US 4019705 A
Apparatus for suspending a pipe from a structural member, such as a beam, having a projecting flange with a proximate layer of building material, wherein a beam clamp having jaws and a fastening device for holding the beam clamp on the beam flange also has a rib on the outside of one jaw extending longitudinally thereof to facilitate insertion of the jaw between the beam flange and the proximate layer of building material and to resist turning forces applied to the beam clamp. The beam clamp has a securing device in one end communicating with a tapered recess in the other end forming a guideway for a connecting rod which carries a collar for supporting the pipe. The collar has embossments to provide limited contact between the collar and the pipe to reduce resistance to rotation of the pipe, as for threading it into another pipe member.
1. A beam clamp for connecting a projecting flange of a structural member having a proximate layer of building material and components supporting a pipe comprising, a body portion, a pair of jaw means extending outwardly from said body portion, fastening means selectively positionable with respect to one of said pair of jaw means to engage the flange of the structural member between it and the other of said pair of jaw means for holding the clamp positioned on the structural member, securing means in said body portion for engaging the components supporting a pipe, and rib means on the outside of one of said pair of jaws positioned substantially longitudinally thereof to facilitate insertion of said one of said pair of jaws between the projecting flange of the structural member and the proximate layer of building material and to thereafter resist turning forces applied to the beam clamp.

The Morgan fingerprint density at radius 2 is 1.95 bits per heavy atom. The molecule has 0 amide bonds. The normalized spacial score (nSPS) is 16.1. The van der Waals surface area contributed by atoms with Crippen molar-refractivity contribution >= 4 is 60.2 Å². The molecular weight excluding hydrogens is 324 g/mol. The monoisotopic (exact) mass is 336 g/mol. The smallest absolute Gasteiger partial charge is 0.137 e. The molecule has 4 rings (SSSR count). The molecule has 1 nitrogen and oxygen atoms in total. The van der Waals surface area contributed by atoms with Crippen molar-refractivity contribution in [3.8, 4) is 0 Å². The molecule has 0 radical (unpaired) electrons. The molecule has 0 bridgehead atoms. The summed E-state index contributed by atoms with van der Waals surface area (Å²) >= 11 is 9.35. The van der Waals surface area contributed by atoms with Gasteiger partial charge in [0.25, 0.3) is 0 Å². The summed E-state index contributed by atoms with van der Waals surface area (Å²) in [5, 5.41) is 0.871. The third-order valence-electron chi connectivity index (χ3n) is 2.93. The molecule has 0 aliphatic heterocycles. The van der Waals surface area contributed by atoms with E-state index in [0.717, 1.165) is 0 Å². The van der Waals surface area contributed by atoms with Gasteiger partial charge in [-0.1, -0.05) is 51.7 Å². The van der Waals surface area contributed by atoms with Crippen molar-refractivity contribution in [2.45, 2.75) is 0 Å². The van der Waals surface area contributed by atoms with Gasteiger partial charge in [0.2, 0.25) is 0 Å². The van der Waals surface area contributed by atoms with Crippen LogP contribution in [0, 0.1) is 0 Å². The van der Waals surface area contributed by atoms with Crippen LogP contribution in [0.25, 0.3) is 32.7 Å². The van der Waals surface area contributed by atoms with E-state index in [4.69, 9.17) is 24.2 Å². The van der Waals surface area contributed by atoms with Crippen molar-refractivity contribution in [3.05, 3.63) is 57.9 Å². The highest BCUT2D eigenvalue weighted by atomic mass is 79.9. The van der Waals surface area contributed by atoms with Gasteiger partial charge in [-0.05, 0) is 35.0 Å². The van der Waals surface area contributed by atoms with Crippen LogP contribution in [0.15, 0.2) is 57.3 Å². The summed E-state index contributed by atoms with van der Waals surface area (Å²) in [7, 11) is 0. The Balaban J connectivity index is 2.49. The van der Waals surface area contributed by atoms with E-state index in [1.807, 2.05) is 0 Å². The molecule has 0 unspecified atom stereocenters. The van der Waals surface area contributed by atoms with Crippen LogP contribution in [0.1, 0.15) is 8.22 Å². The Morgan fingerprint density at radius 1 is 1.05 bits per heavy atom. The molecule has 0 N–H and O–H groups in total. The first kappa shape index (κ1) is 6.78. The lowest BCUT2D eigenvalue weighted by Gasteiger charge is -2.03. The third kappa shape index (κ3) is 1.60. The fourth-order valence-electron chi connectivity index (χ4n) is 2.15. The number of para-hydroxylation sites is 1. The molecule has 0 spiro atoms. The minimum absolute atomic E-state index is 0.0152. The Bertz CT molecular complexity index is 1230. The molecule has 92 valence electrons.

2. Apparatus according to claim 1, wherein said one of said pair of jaws has an exteriorly tapered portion on which said rib means is positioned.
3. Apparatus according to claim 1, wherein recess means extends into the other end and side of said body portion to communicate with said securing means.
4. Apparatus according to claim 3, wherein said securing means is a bore and said recess means has tapered walls forming a guideway, a portion of which is aligned with said bore.
The present invention relates generally to improved pipe hanging apparatus including an improved beam clamp and more particularly to readily assembled apparatus for supporting a pipe or other conduit from a structural member such as an I-beam of the type commonly used in building construction.
Pipe hanging devices are employed most frequently in factories and commercial structures for supporting pipes from ceilings or an overhead area. In such installations of piping, the various types of pipe hanging devices are generally most conveniently secured to ceiling beams or to overhead trusses.
In recent years, there has been a vast increase in the use of pipes and conduits for the transmission of fluids, such as oil, water, and gas, and to encase electrical conductors in both industrial and domestic applications. Perhaps most common is the increased use of pipe for plumbing and for sprinkler systems to control fires. Often, components for holding or suspending these pipes within the framework of a building or proximate an outdoor truss have been prefabricated to abate increasing on site labor installation costs. However, even with these prefabricated components, assembly is often slow and laborious due at least in part to archaic design considerations.
For example, certain prior art pipe hanging devices require the insertion of a bolt extending from a collar carrying a pipe into a mating bore of a beam clamp positioned some distance away. Due to the displaced location, the poor lighting conditions often surrounding such a location, and a generally unfavorable position of an installer with respect to his work, even a simple threading operation can become a time-consuming as well as a tedious job in the absence of supporting or guiding structure. Moreover, efforts to effect quick and easy assembly of such devices are often thwarted due to the fact that insertion of the bolt may turn, twist, or otherwise displace the beam clamp out of a secure position, thereby requiring repositioning as well as retightening. Yet other prior art pipe hanging devices require the insertion of the bolt into two separate aligned bores of a beam clamp. This type of clamp often limits the adjustability of the bolt relative to the clamp without cutting the bolt since, unless the threads of the second bore are precisely coordinated with respect to the threads of the first bore, the bolt will bind or jam in the second bore. Thus, clamps of this type require acceptance of limited adjustability or the increased costs normally attendant the tapping of coordinated threads in two bores.